One of the things that I find exciting working in the digital access space is to see large government departments working hard to make their digital content and processes accessible. Recently I had the privilege to work with the Department of Human Services (DHS) in Adelaide who are in the process of growing internal accessibility knowledge.
are likely best known to Australians for their Centrelink online presence, but
the Federal government department undertakes a lot of work across many different
areas. My involvement has been to support staff that are working hard to
incorporate accessibility into their work practices.
part of the initial work was to deliver two presentations to approximately 150
staff providing a broad overview of digital access, from the personal journey
of a blind user through to the use of assistive technologies. There was also
information provided on the importance of the Web Content Accessibility
Guidelines (WCAG) 2.1 standard and future technological developments in which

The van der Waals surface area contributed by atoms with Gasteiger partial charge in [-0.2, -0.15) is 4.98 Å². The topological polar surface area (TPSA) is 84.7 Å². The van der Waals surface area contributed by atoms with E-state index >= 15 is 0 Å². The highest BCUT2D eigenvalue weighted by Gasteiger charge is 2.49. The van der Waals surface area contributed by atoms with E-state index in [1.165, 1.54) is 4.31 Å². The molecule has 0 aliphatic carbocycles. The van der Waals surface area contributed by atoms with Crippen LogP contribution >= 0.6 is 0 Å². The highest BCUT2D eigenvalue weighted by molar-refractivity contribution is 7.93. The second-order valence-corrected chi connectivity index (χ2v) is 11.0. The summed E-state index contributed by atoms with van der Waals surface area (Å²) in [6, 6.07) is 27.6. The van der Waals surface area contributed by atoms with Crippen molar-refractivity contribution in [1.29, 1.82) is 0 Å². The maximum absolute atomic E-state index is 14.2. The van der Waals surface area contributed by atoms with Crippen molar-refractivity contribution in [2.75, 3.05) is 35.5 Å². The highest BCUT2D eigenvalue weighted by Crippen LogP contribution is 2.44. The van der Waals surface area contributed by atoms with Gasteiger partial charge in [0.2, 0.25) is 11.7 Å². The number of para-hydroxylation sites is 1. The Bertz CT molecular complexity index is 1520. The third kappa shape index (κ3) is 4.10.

accessibility needs to be considered.
focus of the work was the delivery of a digital access workshop to
approximately 20 staff which provided more specific guidance on interacting
directly with web content and documents. The workshop provided an opportunity
for attendees to experience the use of assistive technologies for themselves
and assess web content using automated tools. The workshop also provided
opportunities for discussion of the issues and put strategies in place to
continue the conversation.
fact that DHS interacts with millions of Australians with disability on a
regular basis, it’s exciting to see access issues being identified and
addressed as the processes internally and externally continue to improve. Many
thanks to the management and staff for the opportunity to meet your digital